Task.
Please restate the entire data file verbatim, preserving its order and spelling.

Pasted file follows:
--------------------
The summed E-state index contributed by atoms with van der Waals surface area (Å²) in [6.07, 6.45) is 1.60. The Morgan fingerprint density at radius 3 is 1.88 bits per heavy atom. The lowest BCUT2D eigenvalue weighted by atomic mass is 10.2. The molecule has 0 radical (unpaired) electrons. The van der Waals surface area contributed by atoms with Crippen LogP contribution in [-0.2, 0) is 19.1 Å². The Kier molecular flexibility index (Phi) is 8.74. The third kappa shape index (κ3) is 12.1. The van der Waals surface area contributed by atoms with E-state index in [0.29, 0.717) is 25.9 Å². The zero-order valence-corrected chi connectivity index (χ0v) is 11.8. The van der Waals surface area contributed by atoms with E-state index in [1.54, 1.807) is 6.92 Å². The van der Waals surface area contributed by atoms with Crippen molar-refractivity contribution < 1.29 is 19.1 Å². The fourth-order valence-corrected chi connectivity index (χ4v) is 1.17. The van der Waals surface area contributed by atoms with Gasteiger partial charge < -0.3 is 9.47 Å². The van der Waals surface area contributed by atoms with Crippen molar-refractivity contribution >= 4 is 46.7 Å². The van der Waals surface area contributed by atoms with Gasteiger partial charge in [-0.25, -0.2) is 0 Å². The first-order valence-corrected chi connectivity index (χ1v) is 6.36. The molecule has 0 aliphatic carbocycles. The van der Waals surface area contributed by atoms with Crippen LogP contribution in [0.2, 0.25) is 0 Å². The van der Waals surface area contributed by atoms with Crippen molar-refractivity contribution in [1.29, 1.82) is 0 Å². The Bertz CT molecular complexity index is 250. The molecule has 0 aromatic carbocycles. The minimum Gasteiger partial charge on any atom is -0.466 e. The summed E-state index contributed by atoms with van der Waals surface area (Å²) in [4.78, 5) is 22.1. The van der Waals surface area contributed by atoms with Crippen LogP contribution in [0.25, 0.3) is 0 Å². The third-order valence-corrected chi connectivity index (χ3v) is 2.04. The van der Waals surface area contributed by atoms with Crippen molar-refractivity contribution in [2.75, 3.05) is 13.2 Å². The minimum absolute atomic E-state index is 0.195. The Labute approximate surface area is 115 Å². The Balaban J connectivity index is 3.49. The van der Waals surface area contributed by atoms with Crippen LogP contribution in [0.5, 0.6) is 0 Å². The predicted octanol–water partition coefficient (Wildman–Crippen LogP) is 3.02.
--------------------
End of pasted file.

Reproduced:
The summed E-state index contributed by atoms with van der Waals surface area (Å²) in [6.07, 6.45) is 1.60. The Morgan fingerprint density at radius 3 is 1.88 bits per heavy atom. The lowest BCUT2D eigenvalue weighted by atomic mass is 10.2. The molecule has 0 radical (unpaired) electrons. The van der Waals surface area contributed by atoms with Crippen LogP contribution in [-0.2, 0) is 19.1 Å². The Kier molecular flexibility index (Phi) is 8.74. The third kappa shape index (κ3) is 12.1. The van der Waals surface area contributed by atoms with E-state index in [0.29, 0.717) is 25.9 Å². The zero-order valence-corrected chi connectivity index (χ0v) is 11.8. The van der Waals surface area contributed by atoms with E-state index in [1.54, 1.807) is 6.92 Å². The van der Waals surface area contributed by atoms with Crippen molar-refractivity contribution < 1.29 is 19.1 Å². The fourth-order valence-corrected chi connectivity index (χ4v) is 1.17. The van der Waals surface area contributed by atoms with Gasteiger partial charge < -0.3 is 9.47 Å². The van der Waals surface area contributed by atoms with Crippen molar-refractivity contribution >= 4 is 46.7 Å². The van der Waals surface area contributed by atoms with Gasteiger partial charge in [-0.25, -0.2) is 0 Å². The first-order valence-corrected chi connectivity index (χ1v) is 6.36. The molecule has 0 aliphatic carbocycles. The van der Waals surface area contributed by atoms with Crippen LogP contribution in [0.2, 0.25) is 0 Å². The van der Waals surface area contributed by atoms with Crippen molar-refractivity contribution in [1.29, 1.82) is 0 Å². The Bertz CT molecular complexity index is 250. The molecule has 0 aromatic carbocycles. The minimum Gasteiger partial charge on any atom is -0.466 e. The summed E-state index contributed by atoms with van der Waals surface area (Å²) in [4.78, 5) is 22.1. The van der Waals surface area contributed by atoms with Crippen LogP contribution in [0.25, 0.3) is 0 Å². The third-order valence-corrected chi connectivity index (χ3v) is 2.04. The van der Waals surface area contributed by atoms with Crippen molar-refractivity contribution in [2.75, 3.05) is 13.2 Å². The minimum absolute atomic E-state index is 0.195. The Labute approximate surface area is 115 Å². The Balaban J connectivity index is 3.49. The van der Waals surface area contributed by atoms with Crippen LogP contribution in [0.5, 0.6) is 0 Å². The predicted octanol–water partition coefficient (Wildman–Crippen LogP) is 3.02.